History: Deleted Scenes and Extras: a shudder and a smile

Seguin appeals to your book smarts

Victoria: Having won over last year’s audiences, Nile Séguin comes out of the dartboard nook and onto the stage with a friendly stand-up act about genocide and racism . . . but with surprisingly good taste. History: Deleted Scenes and Extras takes you from Rwanda to Auschwitz with a shudder and a smile.

First, the venue itself deserves a mention. Though much better than a dartboard nook, the stage at Paul’s Motor Inn is made for musicians more than it is for performers. Right in front of the stage sits the bar, so while the cash register has the best seat in the house, the audience has to scratch their heads and rearrange their seats before they get a good view. On the bright side, the lounge is happy to feed and water you before the show begins. There’s even plenty of beer (of course). What other Fringe venue offers that?

Not that you’ll need beer to enjoy Séguin’s show, mind you. His comedy appeals to your book smarts and rewards you for reading Guns, Germs and Steel. Séguin leaps from century to century and atrocity to atrocity, calling out the villains but wasting little time on easy targets. (George W. Bush is merely a footnote.) Instead, the audience plunges headfirst into the legal loopholes of genocide, the laughable logic of conspiracy theory and the heated postwar debate over whether Auschwitz needed a holocaust memorial or a shopping mall.

Sure the jokes are audacious, but they’re all maddeningly true. It’s no surprise that Séguin confesses to being a little paranoid.

Thankfully, things never turn academic or preachy. Absurd little truths approach comedic critical mass until Séguin—a master of hyperbole—cheerfully implodes them like so many American financial companies. (“I fucked up!” he proudly announces on behalf of billion-dollar bailout recipients, “now everything’s gonna be really expensive!”) Things are just smart enough to reveal the little insanities of the past and present, but always stay commonsensical and mercifully free of politics. A few dips into seriousness make refreshing breaks from the brisk pace of the monologue.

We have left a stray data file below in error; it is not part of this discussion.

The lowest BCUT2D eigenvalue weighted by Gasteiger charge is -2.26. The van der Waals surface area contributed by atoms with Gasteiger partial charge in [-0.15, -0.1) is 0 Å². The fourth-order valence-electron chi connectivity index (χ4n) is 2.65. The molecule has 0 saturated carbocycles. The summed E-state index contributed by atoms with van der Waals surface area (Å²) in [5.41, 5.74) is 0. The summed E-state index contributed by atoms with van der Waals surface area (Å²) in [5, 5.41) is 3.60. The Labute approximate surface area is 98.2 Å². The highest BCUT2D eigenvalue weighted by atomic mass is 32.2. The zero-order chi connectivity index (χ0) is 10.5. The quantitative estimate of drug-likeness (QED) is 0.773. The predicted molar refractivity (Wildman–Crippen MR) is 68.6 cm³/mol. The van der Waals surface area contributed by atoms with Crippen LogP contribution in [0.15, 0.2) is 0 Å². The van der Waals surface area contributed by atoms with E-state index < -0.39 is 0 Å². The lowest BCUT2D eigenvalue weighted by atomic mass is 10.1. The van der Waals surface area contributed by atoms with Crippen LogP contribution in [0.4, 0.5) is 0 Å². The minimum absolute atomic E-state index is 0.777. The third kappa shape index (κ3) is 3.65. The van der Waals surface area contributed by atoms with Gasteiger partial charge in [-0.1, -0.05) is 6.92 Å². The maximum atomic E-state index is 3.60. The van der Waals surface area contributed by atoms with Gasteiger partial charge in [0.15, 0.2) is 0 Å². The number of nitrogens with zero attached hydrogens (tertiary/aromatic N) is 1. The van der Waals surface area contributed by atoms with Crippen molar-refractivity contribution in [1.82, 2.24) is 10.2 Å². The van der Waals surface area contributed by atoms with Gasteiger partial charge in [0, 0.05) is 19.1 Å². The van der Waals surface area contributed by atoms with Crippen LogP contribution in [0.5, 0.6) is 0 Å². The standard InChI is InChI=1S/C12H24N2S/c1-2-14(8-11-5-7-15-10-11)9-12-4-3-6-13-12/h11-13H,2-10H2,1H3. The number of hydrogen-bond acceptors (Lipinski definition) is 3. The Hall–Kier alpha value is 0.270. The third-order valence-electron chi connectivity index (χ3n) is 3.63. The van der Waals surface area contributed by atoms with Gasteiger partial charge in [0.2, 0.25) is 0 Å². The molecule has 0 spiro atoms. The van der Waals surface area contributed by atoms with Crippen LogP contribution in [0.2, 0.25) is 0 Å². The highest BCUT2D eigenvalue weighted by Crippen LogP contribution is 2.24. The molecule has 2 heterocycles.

Material aside, Séguin himself is an ideal court jester. Sincere and sarcastic but always confident on stage. Sadly, the aforementioned awkward seating dampens his stage presence; it’s difficult to perform for the wings and the back of the house. People used to the action of theatre may also want a little more physical activity out of Séguin, since he’s a touch reserved with his gestures.

All in all, though, History: Deleted Scenes and Extras needs little more than a few flourishes and better seating—and you can expect the flourishes to show up by the weekend. So, dear fringer, here’s what to do: watch a day of plays, like you normally would—just make sure to take in something somber and political for best results. Then, after your fill of tragedy and drama, get to the lounge, grab a cold drink and watch as Nile Séguin makes our sick, mixed-up world joyously, riotously funny again.

For showtime information go here.

By Christopher Felling